Library Reference Number: 040
The Battle Cruisers Break Out
At a crucial point in WW2, Churchill was so anxious about merchant ship losses denying essential supplies to Britain, that on 9th March 1941, he instructed Bomber Command to devote their energies to attacking German warship & U- boat bases. In this account, Andrew Jackson gives a brief glimpse of this period.
In January 1942, the battle cruisers Scharnhorst and Gneisenau, also the cruiser Prinz Eugen were berthed in the Brest docks. The Scharnhorst suffered bomb damage in July 1941, and lengthy repairs were now completed. As prime targets for RAF bombers, the German navy was well aware of the risk of further damage to their capital ships. A safer haven would be one of their naval ports in Germany.
By the end of January, intelligence reports indicated a breakout was imminent. A determined effort was made to disable the ships whilst they remained in Brest. On 31st January, a maximum effort was called for by 'Manchester' squadrons to bomb Brest docks. Our crew was one of three placed on stand-by, to attack the ships in daylight should they leave their berths. If the ships set sail and headed for the Atlantic, they were capable of causing havoc to our convoys. On the other hand, they might head for the Mediterranean, and who knows what the outcome might have been. The third option, with the greatest risk (with our navy on the alert) would have been to take the shortest route through the English Channel. As a precaution, mining operations were intensified in the sea-lanes on the approaches to the German naval ports. On the 4th February '42, we took off at 15.30 on a daylight mining operation off the Friesian Islands, but because of lack of cloud cover we were recalled. True to form, the starboard engine became seriously overheated, and had to be switched off.
Was it frustration, or eagerness to resume bombing of mainland Germany that prompted our being briefed for an attack on Mannheim? We took off on 11th February at 18.20 and duly bombed the target. On our return, we ran into some foul weather, and were diverted to Horsham St. Faith, landing at 00.40 hrs on the 12th. Debriefing was followed by breakfast, then off for a kip in a strange bed. Early that morning, frantic phone calls were made to recall all the diverted crews. We landed at Bottesford at 12.30, and were surprised to discover the enemy ships had made a 'break-out' and had been at sea for some time before being detected, and were now approaching the English Channel - panic stations! Ground crews started immediately to service, rearm and refuel the Manchester aircraft, while aircrews gathered for briefing. On running up prior to take-off, our engines developed faults.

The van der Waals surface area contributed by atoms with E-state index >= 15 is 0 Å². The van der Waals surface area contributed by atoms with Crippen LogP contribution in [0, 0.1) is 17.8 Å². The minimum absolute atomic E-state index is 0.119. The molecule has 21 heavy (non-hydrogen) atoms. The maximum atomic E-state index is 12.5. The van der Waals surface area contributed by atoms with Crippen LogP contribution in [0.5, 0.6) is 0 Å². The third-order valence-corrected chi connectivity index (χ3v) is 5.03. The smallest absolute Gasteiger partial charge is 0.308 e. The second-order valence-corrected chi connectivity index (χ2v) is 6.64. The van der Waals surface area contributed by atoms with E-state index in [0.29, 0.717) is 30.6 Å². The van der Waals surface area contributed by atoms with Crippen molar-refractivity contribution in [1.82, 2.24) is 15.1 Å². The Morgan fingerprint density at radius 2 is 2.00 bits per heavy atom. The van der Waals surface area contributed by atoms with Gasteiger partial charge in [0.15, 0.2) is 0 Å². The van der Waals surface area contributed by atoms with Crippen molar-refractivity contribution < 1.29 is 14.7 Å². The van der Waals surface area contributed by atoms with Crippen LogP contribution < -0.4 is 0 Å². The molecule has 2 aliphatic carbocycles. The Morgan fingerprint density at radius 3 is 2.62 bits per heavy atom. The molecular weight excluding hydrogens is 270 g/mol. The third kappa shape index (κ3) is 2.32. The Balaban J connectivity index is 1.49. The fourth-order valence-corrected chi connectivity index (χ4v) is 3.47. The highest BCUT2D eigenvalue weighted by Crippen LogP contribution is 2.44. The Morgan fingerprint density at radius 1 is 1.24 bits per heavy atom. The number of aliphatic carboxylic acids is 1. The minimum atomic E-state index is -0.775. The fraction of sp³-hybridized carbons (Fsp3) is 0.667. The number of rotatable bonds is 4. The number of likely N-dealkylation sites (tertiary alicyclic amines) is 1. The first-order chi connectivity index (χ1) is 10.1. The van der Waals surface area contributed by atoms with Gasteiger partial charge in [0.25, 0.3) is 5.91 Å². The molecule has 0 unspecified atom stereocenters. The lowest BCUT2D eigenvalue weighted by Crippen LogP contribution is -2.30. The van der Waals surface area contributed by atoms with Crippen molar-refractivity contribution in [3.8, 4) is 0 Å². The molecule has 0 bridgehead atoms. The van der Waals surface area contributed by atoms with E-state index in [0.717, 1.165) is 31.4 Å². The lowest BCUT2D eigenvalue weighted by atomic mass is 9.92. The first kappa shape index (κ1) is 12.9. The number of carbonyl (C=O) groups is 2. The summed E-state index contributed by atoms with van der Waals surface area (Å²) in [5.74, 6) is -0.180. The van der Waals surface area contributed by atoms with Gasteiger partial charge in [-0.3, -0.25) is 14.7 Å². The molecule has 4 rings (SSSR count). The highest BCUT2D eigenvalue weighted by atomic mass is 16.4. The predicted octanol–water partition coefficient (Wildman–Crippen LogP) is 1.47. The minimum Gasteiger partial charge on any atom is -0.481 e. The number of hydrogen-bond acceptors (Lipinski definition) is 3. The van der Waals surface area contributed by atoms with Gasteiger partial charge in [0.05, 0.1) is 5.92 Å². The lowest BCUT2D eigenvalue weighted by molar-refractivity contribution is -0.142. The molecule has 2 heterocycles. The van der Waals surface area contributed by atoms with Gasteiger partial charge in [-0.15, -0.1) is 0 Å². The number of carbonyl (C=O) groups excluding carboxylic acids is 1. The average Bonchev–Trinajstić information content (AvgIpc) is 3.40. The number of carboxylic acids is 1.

While fitters fixed the engines, armourers changed our load. Off came the twelve 500 lb GP bombs, to be replaced by a new weapon - a mine that was intended to drop ahead of the advancing ships. Some hours later, a new order was given, for four conventional mines to be fitted.
We eventually took off at 23.05 hrs. The weather was very poor, and we were forced to fly below the low cloud base that was evident right across the North Sea. Squally showers swept past the aircraft, often reducing visibility to a few yards. Flying at 500 ft we encountered very bumpy conditions, and severe turbulence had both pilots F/O Leland and F/O Southall fighting to keep the aircraft airborne. Finally, we had to contend with severe icing, and were forced to return with our load intact. After debriefing at around 4 am, the entire crew felt frustrated and physically shattered. All credit must be paid to the ground crews who 'had worked their guts out' and made a valiant effort to prepare the aircraft for this emergency. Credit also to our Manchester aircraft whose ability had been proven to equal the most foul and severe weather conditions.
What was the outcome? The Scharnhorst hit and exploded two mines and limped into Wilhelmshaven for repairs that took a year to complete. The Gneisenau also hit a mine and was laid up in a floating dock at Kiel for repairs and where, on 26th February, Bomber Command finished it off. An AP bomb so severely damaged the warship, that it was stripped of its guns and beached. Bomber Command had struck a great blow, and at this time, I completed the last of my 22 trips in the Manchester aircraft. The Lancaster had arrived on the Station.